The Federal Communications Commission’s (FCC) privacy proceeding has prompted hundreds of comments complaining about the commission’s “overly broad” proposal. Taking a different stance is a group led by Public Knowledge (PK), which wants stricter privacy regulation aimed only at internet service providers (ISPs). This approach is misguided, USTelecom said in reply comments in the proceeding. It wrongly assumes broadband providers are gatekeepers to information about how consumers use the Internet and, contends – without evidence – that forcing an opt-in privacy regime will benefit consumers.
PK opposes harmonizing the Federal Trade Commission’s privacy regulations with the approach the FCC would take, basely solely upon the unproven premise that “consumers should fear their ISPs,” USTelecom said. “The FCC has not established a record of consumer harm that necessitates new regulation in this area,” said the Association of National Advertisers, responding to the FCC proceeding. Vast harms could result from new FCC restrictions on privacy practices affecting jobs and the economic benefits from the data-driven market economy, ANA said.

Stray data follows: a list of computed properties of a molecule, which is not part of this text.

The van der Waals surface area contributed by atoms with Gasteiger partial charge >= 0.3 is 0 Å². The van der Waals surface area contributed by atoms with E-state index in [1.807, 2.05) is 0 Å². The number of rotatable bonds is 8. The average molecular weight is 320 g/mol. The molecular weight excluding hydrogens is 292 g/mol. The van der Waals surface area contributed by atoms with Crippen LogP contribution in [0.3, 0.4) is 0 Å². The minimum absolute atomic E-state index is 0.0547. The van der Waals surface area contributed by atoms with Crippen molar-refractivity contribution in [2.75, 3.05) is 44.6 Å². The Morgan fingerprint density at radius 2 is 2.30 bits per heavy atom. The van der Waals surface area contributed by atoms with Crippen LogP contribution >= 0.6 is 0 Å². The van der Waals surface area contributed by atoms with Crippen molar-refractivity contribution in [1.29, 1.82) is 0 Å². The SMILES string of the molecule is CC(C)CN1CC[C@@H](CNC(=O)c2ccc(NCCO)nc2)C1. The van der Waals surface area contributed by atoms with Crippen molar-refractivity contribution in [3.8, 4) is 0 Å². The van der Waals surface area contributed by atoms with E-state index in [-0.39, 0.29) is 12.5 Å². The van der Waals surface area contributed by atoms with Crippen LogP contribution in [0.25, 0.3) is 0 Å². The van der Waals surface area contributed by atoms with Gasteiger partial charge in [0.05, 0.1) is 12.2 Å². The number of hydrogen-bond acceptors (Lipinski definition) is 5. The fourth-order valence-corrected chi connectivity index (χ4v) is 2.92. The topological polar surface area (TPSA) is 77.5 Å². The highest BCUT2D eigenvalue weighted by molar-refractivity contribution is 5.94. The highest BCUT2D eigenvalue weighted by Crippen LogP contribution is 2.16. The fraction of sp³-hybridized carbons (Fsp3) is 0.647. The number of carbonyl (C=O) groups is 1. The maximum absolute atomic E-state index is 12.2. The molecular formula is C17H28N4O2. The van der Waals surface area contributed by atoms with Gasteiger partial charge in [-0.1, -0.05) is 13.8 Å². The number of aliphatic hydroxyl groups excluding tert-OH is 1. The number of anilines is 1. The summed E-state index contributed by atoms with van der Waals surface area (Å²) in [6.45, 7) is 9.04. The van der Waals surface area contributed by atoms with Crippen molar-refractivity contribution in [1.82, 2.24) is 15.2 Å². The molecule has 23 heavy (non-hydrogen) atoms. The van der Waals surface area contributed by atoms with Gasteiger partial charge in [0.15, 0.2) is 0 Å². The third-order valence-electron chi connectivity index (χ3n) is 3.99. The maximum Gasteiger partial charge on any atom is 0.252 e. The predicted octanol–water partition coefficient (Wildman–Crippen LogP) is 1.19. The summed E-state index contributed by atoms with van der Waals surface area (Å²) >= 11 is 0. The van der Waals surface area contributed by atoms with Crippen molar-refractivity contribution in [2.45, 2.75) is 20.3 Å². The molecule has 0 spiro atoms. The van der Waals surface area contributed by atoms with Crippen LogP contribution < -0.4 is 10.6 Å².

The theory that ISPs have comprehensive and unique access to users’ online activity acquired from the task of connecting consumers to the Internet is outdated, USTelecom said. Technological developments have placed substantial limits on ISPs’ visibility into consumer data and online activities. Meanwhile, other Internet companies often have access to far more comprehensive information because they collect consumer data in multiple venues: search queries, operating systems, browsers, social networks, online commerce sites, etc.
USTelecom also took issue with PK’s assertion that consumers are better served by a regime that forces them to make decisions about opting-in for sharing even their least sensitive information. “It seems that PK is simply advocating to remove all advertising on the internet such that the broadband industry and the conveniences it provides to consumers would be sent back into the dark ages,” USTelecom said.
A broad opt-in consent mechanism is not needed to give consumers control over their personal information. Furthermore, it would hamper an ISP’s ability to compete with the edge providers that dominate online advertising, and impose substantial costs on ISPs that ultimately would trickle down to consumers.
The PK effort includes The Benton Foundation, Consumer Action, Consumer Federation of America and National Consumers League.
For more information, read USTelecom’s comments.